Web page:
In Flanders Fields

In Flanders FieldsJohn McCrae was a Canadian physician and professor of medicine. In 1914, at the outbreak of World War I, Doctor McCrae was sent to France as a medical officer. During the second battle of Ypres, in the spring of 1915, his medical station was set up at the foot of the bank of the Yser Canal. Soldiers who were wounded rolled down the bank and into the station.

After a seventeen day siege, McCrae sat on the back of an ambulance parked near the small cemetery where many of the casualties were buried, including one that affected him greatly. He was a young friend and former student, Lieutenant Alexis Helmer of Ottawa, for whom McCrae performed the funeral ceremony in that cemetery in the absence of the chaplain.

As he fixed his gaze on that cemetery, McCrae could see the wild poppies that sprang up in the ditches in that part of Europe. He vented his anguish in a 15 line poem that he scribbled in his notebook. McCrae later tossed the poem away, but a fellow officer retrieved it and sent it to newspapers in England. The Spectator, in London, rejected it, but the magazine “Punch” published it on December 8, 1915.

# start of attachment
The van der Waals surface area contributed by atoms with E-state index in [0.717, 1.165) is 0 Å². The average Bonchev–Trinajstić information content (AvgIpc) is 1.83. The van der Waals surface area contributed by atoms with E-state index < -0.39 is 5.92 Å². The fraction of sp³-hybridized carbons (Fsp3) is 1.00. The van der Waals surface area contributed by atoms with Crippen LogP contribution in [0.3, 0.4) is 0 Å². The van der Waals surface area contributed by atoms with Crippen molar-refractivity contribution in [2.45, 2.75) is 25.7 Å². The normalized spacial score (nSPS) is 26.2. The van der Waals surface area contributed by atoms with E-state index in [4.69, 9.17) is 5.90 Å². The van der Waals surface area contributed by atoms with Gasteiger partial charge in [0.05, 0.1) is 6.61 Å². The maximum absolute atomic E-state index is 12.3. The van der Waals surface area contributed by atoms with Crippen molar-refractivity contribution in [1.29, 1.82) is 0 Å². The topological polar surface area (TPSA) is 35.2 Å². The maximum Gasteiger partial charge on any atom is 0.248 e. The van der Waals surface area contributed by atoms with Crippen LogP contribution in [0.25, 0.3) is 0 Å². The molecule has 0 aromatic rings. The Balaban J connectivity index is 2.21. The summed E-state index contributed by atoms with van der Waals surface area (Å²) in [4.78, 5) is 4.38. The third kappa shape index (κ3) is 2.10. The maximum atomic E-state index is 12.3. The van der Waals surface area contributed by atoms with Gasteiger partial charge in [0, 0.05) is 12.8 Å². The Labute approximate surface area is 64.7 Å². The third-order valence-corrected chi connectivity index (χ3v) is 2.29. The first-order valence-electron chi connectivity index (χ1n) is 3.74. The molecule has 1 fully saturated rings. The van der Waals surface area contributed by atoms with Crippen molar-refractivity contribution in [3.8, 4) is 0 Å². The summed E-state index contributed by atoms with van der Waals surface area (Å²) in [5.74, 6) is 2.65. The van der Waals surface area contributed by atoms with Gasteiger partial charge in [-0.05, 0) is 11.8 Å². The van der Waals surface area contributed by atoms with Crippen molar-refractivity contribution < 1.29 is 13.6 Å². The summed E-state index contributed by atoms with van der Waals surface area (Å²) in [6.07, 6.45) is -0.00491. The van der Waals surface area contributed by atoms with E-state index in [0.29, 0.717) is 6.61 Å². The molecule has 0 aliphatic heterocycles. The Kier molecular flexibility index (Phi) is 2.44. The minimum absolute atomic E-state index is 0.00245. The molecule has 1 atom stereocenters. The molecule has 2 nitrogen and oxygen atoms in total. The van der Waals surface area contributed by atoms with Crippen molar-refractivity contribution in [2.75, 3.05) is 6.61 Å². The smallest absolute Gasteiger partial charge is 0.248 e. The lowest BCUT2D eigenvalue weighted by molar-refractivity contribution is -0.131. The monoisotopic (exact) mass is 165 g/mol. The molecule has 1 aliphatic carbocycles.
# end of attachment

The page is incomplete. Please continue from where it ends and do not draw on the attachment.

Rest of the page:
Doctor McCrae’s poem is one that is appropriate for us to reflect on as we remember those who gave their lives in the defense of our nation.

In Flanders fields the poppies blow
Between the crosses row on row,
That mark our place; and in the sky
The larks, still bravely singing, fly,
Scarce heard amid the guns below.

We are the Dead. Short days ago
We lived, felt dawn, saw sunsets glow,
Loved, and were loved, and now we lie
In Flanders fields.

Take up our quarrel with the foe!
To you from failing hands we throw
The torch; be yours to hold it high!
If ye break faith with us who die,
We shall not sleep, though poppies grow
In Flanders field.

This coming Monday is Memorial Day. The dead now at peace in many Flanders fields around the world challenge us to take up the torch of freedom and justice they fought to keep burning in too many wars. Throughout the Gospel, Jesus challenges us to take up the same torch – to work ceaselessly for compassion, justice and reconciliation.

On Memorial Day, may our prayer be that we not “break faith” with those who rest forever in Flanders fields, that we may bring the peace of God to a desperate, hurting world.

If you are planning to be in Parma Heights on Memorial Day – know that you are welcome to join us in the morning at our 8:30 am Mass. That Mass will be celebrated for the living and deceased Veterans of our parish.

Question – What touched you as your read John McCrae’s poem, “In Flanders Fields?” Consider sharing the story of the Veteran you will be remembering in prayer on Memorial Day.

May 21st, 2014 |